Gently flushed with the fear of being branded racist, in hushed tones the middle classes recount horror stories of impenetrable foreign accents, of asking for words to be repeated ten times, and of the un-British rudeness of having to put the phone down midsentence.
The wayward accents of foreign call centers, increasingly used for administration in banks and businesses—and often based in India, are more than a communication issue. For many the call centers bring with them a disturbing sense of intrusion, of globalization foisted upon the unsuspecting and unglobalized in the peace and tranquility of their net-curtained living rooms.
Apparently the English National Health Service could save a lot of money by shifting its administration and call centers to India. The plan has been mulled over, but they are unlikely to put it into action due to a “local U.K. sensitivity issue.”
Ironically it may not be the Delhi or Bangladeshi accent which is really so incomprehensible—but our own British accent.
Spending the weekend with European friends, I was informed by a Frenchman after a rather halting conversation at breakfast that my accent is difficult to understand.
The crunching of consonants under the Germanic tongue, the singsong Swedish intonation, and the vowels embroidered by Gaelic chic strained my ears. But to him they were easy and straightforward compared to my “genuine” accent.
In essence they were communicating through a kind of universal European English that cuts out all of the colloquial oddities, adopts a sensible meter, and filters out the idiosyncrasies of English pronunciation. The result being that they could understand each other better than they could understand me. They find middle ground in the language.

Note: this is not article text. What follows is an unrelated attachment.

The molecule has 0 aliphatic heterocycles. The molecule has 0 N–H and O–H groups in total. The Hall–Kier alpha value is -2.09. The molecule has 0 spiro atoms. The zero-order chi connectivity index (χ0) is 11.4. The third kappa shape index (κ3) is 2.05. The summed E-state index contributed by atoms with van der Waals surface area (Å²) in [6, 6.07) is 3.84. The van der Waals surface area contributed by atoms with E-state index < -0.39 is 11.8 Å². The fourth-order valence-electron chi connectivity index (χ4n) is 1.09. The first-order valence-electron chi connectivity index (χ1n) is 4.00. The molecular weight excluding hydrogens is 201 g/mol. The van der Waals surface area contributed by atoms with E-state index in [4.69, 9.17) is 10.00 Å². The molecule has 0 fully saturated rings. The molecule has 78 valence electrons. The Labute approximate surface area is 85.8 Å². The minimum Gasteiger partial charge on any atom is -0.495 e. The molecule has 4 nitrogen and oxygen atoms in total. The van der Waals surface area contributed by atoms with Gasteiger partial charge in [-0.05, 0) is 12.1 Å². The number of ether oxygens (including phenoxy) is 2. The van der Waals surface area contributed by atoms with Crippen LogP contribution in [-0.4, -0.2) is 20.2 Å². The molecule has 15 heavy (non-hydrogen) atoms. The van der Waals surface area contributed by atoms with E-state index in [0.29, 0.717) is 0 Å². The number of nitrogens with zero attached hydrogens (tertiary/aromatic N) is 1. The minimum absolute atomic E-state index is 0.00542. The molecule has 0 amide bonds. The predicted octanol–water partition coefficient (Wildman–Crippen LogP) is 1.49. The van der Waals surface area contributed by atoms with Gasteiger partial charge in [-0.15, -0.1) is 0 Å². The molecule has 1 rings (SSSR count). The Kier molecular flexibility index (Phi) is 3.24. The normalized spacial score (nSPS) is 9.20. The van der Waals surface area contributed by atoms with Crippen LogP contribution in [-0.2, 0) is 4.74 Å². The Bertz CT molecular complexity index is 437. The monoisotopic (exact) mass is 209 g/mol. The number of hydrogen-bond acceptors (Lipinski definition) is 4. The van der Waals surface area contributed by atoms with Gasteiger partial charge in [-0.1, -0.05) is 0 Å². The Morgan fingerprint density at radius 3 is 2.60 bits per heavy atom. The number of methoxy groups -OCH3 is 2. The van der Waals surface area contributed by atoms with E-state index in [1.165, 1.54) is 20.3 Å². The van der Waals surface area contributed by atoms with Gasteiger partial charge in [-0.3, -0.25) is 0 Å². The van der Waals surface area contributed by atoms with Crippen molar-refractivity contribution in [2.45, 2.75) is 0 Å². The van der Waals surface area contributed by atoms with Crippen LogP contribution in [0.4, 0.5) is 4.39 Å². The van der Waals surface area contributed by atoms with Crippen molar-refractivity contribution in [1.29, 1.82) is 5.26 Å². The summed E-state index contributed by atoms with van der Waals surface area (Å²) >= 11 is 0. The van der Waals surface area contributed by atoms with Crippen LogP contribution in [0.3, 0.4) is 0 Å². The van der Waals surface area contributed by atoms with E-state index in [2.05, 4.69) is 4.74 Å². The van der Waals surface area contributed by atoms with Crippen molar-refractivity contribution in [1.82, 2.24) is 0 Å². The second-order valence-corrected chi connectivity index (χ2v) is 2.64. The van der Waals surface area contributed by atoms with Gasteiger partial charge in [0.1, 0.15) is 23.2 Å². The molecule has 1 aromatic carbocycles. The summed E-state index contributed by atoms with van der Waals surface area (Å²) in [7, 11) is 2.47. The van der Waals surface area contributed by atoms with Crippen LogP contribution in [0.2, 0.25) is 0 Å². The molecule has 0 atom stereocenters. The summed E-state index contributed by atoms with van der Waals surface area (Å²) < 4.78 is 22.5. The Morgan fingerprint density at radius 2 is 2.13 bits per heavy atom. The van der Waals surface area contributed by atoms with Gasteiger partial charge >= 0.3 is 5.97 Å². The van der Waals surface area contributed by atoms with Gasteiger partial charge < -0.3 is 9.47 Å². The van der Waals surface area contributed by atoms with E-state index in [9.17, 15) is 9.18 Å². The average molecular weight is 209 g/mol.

The problem for the English is of course, that they think English is well … English. We see ourselves as the source and guardians of a language that left home long ago.
So there is a further wrench of national pride and a sense of loss of control that comes with any assault upon the mother tongue.
Not long ago I heard a radio interview with a linguist who pointed out that the vast majority of the English speaking world lies outside of England, and that like it or not, English was increasingly being influenced and shaped by linguistic pressures from abroad. With the planet shrinking daily under globalization, those pressures are acting in a way and speed that they never could have done in the past.
Like many of their generation, it took years for my parents to accept any level of Americanization of our culture, our language, or (worse still) our spelling. The TV imports in the ’70s and ’80s were feared as the vanguard of an invasion by a cultural monster of commercialization and materialism. But over time that monster turned out to be more cuddly and fluffy than it first appeared; for my parents, it was charms of the Boston-based sit-com Cheers that began to win them over. For others, it was the shoulder-pad-clad power games of Dallas and Dynasty.
Brits came to admire certain aspects of U.S. cultural imports, to accept them and to cherish them. The great cultural invasion didn't really happen either; we didn’t start talking in a Boston drawl, or the twang of the Deep South. Only a few rather boring words have been lost to American counterparts; and many are willing to concede that American English has an appealing cut and thrust all of its own.
But while the Brits may have come to accept that American influence on the British language, the notion of foreign accents melding our language beyond our own reach is still a step too far for many.